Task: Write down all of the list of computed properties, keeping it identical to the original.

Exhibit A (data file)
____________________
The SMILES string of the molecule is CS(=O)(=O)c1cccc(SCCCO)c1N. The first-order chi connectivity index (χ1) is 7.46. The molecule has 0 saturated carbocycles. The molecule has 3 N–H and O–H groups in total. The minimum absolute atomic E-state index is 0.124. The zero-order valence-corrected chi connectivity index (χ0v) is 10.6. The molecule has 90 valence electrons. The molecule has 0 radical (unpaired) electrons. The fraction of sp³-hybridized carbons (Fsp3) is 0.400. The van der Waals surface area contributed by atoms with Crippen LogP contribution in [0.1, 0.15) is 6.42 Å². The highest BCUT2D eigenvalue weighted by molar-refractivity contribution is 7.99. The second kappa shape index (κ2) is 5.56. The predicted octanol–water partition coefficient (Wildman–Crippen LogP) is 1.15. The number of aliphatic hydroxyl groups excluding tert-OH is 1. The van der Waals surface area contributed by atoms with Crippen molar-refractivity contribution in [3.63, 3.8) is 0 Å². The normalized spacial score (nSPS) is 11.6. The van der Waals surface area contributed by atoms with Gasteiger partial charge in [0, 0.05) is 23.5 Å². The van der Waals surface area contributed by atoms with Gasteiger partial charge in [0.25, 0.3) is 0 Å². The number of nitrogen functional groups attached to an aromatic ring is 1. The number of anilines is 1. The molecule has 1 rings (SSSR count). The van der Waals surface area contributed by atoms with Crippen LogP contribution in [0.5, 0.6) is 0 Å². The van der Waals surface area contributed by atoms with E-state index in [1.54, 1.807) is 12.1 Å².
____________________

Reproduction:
The SMILES string of the molecule is CS(=O)(=O)c1cccc(SCCCO)c1N. The first-order chi connectivity index (χ1) is 7.46. The molecule has 0 saturated carbocycles. The molecule has 3 N–H and O–H groups in total. The minimum absolute atomic E-state index is 0.124. The zero-order valence-corrected chi connectivity index (χ0v) is 10.6. The molecule has 90 valence electrons. The molecule has 0 radical (unpaired) electrons. The fraction of sp³-hybridized carbons (Fsp3) is 0.400. The van der Waals surface area contributed by atoms with Crippen LogP contribution in [0.1, 0.15) is 6.42 Å². The highest BCUT2D eigenvalue weighted by molar-refractivity contribution is 7.99. The second kappa shape index (κ2) is 5.56. The predicted octanol–water partition coefficient (Wildman–Crippen LogP) is 1.15. The number of aliphatic hydroxyl groups excluding tert-OH is 1. The van der Waals surface area contributed by atoms with Crippen molar-refractivity contribution in [3.63, 3.8) is 0 Å². The normalized spacial score (nSPS) is 11.6. The van der Waals surface area contributed by atoms with Gasteiger partial charge in [0, 0.05) is 23.5 Å². The van der Waals surface area contributed by atoms with Gasteiger partial charge in [0.25, 0.3) is 0 Å². The number of nitrogen functional groups attached to an aromatic ring is 1. The number of anilines is 1. The molecule has 1 rings (SSSR count). The van der Waals surface area contributed by atoms with Crippen LogP contribution in [0.5, 0.6) is 0 Å². The van der Waals surface area contributed by atoms with E-state index in [1.54, 1.807) is 12.1 Å².